A 70-ton clan OmniMech. (Inner Sphere scum call this one Thor.)

Summoner is often seen as the pair of Timber Wolf. Like Timber Wolf, Summoner is an excellent 'Mech to deal damage with in many different situations.

Summoner is a relatively large 'mech. It's bipedal, and has sort of a "non-symmetrical" appearance. The cylindrical missile launcher on the shoulder makes it look a bit like the venerable Hunchback design.

In most of the configurations, Summoner has very good heat dissipation. Weapons sing, and you can barely feel the heat building up!

The most common configurations found in the battlefield are the Prime and A. The Prime configuration has LB 10-X Autocannon, LRM-15 and an ER PPC. The A configuration has a SRM-6, a Gauss rifle and a large pulse laser. Both are pretty deadly; Prime is pretty curious because it doesn't have any lasers.

B configuration, much rarer than Prime or A, is a missile-crazy star commander's best friend: Two LRM-20s, two SRM-4s, anti-missile system and a Narc beacon launcher. Does not sound like a good front-line choice due to total lack of weapons other than missiles and reload times may be somewhat bad...

C configuration carries an Ultra AC/20 (pretty nifty weapon - with a lucky shot, it not only blows the socks off, it can remove the whole damn leg...), a Streak SRM-6 and ER Large and small lasers.

D configuration is more suited for those who think ammunition resupply is for weaklings - lots of lasers, a machine gun, dual anti-missile system and targeting computer.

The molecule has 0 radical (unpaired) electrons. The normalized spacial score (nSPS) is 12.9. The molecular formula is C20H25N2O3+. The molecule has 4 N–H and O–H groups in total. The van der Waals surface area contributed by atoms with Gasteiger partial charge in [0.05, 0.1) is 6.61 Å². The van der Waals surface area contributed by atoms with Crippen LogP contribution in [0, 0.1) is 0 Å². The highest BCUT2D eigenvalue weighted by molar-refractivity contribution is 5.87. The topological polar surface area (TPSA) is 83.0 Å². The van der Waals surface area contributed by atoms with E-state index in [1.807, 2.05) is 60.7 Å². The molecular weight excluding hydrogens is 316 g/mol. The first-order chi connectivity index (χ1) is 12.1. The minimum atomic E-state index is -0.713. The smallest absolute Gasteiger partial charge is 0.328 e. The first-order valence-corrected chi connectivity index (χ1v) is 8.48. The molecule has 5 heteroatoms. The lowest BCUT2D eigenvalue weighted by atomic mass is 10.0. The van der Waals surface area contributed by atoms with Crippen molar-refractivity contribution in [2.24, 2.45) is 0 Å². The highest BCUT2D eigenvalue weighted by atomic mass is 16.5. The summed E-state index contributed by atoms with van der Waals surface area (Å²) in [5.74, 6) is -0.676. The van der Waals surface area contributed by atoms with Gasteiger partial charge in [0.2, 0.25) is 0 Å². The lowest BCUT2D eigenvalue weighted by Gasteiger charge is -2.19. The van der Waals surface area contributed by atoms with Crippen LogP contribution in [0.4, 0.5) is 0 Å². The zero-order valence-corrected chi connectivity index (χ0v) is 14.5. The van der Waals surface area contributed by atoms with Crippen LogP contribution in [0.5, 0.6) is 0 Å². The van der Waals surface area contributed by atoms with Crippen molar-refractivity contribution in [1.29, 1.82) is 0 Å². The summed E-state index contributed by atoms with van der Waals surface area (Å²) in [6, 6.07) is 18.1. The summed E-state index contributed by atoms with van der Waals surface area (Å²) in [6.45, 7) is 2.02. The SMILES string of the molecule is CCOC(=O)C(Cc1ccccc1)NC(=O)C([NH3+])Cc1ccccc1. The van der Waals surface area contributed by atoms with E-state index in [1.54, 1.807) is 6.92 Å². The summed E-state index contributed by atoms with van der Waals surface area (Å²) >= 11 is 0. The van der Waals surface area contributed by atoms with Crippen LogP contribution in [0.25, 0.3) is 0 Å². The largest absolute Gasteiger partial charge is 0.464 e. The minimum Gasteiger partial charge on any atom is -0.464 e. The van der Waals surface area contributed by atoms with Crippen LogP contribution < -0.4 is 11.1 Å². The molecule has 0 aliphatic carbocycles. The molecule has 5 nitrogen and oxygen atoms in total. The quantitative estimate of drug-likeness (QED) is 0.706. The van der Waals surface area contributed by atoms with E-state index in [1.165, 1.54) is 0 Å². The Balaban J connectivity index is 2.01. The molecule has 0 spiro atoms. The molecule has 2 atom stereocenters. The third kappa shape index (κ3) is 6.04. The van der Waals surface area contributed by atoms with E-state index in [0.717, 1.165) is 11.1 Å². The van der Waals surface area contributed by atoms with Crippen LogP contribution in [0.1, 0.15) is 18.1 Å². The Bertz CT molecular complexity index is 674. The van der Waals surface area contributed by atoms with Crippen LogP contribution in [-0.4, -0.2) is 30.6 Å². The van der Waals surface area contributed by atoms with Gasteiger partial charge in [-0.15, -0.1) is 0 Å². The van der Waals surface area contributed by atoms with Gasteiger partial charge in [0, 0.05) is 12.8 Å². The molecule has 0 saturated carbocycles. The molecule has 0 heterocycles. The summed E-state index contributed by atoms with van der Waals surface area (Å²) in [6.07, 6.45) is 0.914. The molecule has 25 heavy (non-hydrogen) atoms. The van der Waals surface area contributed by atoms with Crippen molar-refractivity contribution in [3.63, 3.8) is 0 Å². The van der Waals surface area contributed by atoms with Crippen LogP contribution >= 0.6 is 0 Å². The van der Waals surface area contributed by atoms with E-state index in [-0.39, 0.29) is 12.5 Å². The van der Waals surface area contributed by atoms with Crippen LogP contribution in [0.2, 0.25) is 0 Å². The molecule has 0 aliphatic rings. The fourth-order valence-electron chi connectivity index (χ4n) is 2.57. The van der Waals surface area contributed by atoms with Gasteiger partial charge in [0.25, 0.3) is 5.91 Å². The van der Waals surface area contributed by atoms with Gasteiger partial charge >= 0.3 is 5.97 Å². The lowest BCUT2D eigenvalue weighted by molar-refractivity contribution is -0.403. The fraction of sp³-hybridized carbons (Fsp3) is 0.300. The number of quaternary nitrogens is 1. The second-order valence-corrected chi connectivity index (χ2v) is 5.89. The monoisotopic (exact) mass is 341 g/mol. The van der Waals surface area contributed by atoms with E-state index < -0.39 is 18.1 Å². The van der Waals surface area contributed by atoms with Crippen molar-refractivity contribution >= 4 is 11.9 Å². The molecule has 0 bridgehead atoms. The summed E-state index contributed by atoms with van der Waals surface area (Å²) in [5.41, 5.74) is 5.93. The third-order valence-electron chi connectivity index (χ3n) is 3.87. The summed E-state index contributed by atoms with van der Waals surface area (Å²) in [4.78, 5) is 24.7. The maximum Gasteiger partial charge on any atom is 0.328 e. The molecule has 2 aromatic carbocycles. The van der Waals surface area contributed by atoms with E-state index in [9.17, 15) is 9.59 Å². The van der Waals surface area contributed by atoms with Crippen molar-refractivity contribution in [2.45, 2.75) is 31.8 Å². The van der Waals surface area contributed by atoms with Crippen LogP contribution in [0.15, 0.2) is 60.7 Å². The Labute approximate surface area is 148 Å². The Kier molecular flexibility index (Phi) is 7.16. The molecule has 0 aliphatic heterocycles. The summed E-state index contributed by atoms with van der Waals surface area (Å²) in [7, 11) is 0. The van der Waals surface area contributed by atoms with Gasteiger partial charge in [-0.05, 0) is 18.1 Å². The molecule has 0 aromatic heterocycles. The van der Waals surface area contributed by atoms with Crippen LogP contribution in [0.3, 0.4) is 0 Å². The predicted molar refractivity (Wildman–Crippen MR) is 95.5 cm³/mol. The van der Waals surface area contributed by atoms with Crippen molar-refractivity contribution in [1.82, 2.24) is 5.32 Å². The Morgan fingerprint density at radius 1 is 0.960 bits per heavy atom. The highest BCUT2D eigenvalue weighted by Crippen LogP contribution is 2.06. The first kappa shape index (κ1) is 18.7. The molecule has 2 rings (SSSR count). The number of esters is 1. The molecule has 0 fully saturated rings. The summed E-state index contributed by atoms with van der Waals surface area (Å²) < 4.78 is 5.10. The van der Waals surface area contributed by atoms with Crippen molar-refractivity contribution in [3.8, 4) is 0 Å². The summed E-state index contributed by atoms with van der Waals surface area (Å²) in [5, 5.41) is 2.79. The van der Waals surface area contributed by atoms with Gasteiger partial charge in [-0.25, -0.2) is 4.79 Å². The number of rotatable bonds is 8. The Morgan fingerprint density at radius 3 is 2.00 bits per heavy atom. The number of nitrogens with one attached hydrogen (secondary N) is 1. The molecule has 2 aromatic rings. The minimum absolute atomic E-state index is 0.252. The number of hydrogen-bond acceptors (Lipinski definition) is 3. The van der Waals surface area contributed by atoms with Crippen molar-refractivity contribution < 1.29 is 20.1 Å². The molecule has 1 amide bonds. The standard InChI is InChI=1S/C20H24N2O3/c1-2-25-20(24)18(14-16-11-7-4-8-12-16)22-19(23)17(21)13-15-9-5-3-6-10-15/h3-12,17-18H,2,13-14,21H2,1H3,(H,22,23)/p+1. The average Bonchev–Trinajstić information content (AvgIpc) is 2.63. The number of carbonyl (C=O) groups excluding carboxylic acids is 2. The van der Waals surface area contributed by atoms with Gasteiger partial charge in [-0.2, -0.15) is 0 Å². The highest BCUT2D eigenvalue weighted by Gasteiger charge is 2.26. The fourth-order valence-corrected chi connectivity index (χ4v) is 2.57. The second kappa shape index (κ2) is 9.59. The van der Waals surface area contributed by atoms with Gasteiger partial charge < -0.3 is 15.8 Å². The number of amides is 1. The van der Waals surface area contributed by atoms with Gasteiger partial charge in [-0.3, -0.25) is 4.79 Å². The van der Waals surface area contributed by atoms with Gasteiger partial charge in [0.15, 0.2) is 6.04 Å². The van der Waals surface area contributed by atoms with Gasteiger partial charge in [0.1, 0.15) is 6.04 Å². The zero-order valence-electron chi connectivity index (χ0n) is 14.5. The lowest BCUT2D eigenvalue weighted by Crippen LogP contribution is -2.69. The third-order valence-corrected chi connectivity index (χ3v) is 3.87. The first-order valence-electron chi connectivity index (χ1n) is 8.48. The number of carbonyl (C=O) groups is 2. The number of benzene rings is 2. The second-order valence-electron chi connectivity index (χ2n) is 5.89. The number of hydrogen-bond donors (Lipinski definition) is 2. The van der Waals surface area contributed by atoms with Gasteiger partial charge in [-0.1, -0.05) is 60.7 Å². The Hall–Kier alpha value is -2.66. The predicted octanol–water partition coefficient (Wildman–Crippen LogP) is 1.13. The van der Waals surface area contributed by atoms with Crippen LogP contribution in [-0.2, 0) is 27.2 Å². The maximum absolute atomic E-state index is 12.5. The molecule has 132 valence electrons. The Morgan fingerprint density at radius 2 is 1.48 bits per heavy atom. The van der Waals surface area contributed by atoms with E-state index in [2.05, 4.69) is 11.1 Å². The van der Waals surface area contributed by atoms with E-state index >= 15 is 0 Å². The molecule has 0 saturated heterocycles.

(Source: Technical Readout 3050)

Around the 13th century in Britain the church held most of the power. It possessed a huge amount of the land and wealth in Britain at that time. It also had its own court of law and it could try anyone it liked for committing any number of sins, heresies and the like. The person whose job it was to summon people into the ecclesiastical court was called the summoner.

Summoners were in a position where they could quite easily abuse their power, and more often than not they did. The summoner would often accept a cash payment or other bribe rather than taking the poor individual to court. The causes for this stem on the same beliefs that allowed the pardoners to go about their business - you could be freed of sins for a price. As they were reasonably high up members of the church hierarchy, they were free the bounds of normal law, the only laws applying to them were canon laws. This meant there was little people could do to stop or challenge the summoner. It did not take the summoners long to realise that they could order false summons on people and take the money from the bribe for themselves

Being of a similar disposition, summoners and pardoners would often go around in pairs, travelling from village to village. This is what the summoner and pardoner do in The Canterbury Tales, which contains one of the best descriptions of a summoner.

Sum"mon*er (?), n. [OE. somner, sompnour, OF. semoneor, F. semonneur. See Summon, v. t.]

One who summons; one who cites by authority; specifically, a petty officer formerly employed to summon persons to appear in court; an apparitor.


© Webster 1913.

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